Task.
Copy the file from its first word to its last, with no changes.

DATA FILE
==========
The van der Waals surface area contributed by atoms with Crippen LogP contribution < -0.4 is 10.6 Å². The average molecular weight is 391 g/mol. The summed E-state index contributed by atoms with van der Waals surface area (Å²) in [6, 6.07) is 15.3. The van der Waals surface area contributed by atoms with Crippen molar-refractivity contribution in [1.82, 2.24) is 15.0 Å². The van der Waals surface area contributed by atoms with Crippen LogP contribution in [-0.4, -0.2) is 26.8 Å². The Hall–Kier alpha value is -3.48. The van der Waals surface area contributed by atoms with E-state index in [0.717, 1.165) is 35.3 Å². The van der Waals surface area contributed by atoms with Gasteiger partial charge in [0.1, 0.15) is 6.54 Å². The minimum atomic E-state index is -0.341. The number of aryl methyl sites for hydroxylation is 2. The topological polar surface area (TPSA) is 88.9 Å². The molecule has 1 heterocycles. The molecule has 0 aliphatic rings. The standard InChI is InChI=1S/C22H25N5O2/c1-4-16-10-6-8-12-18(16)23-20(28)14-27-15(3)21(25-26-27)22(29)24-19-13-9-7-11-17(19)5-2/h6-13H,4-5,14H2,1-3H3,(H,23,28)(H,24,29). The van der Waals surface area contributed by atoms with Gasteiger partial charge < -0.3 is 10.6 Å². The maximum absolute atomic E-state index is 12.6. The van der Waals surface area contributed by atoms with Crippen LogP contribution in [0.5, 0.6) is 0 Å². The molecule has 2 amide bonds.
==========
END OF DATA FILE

The van der Waals surface area contributed by atoms with Crippen LogP contribution < -0.4 is 10.6 Å². The average molecular weight is 391 g/mol. The summed E-state index contributed by atoms with van der Waals surface area (Å²) in [6, 6.07) is 15.3. The van der Waals surface area contributed by atoms with Crippen molar-refractivity contribution in [1.82, 2.24) is 15.0 Å². The van der Waals surface area contributed by atoms with Crippen LogP contribution in [-0.4, -0.2) is 26.8 Å². The Hall–Kier alpha value is -3.48. The van der Waals surface area contributed by atoms with E-state index in [0.717, 1.165) is 35.3 Å². The van der Waals surface area contributed by atoms with Gasteiger partial charge in [0.1, 0.15) is 6.54 Å². The minimum atomic E-state index is -0.341. The number of aryl methyl sites for hydroxylation is 2. The topological polar surface area (TPSA) is 88.9 Å². The molecule has 1 heterocycles. The molecule has 0 aliphatic rings. The standard InChI is InChI=1S/C22H25N5O2/c1-4-16-10-6-8-12-18(16)23-20(28)14-27-15(3)21(25-26-27)22(29)24-19-13-9-7-11-17(19)5-2/h6-13H,4-5,14H2,1-3H3,(H,23,28)(H,24,29). The van der Waals surface area contributed by atoms with Gasteiger partial charge < -0.3 is 10.6 Å². The maximum absolute atomic E-state index is 12.6. The van der Waals surface area contributed by atoms with Crippen LogP contribution in [0.5, 0.6) is 0 Å². The molecule has 2 amide bonds.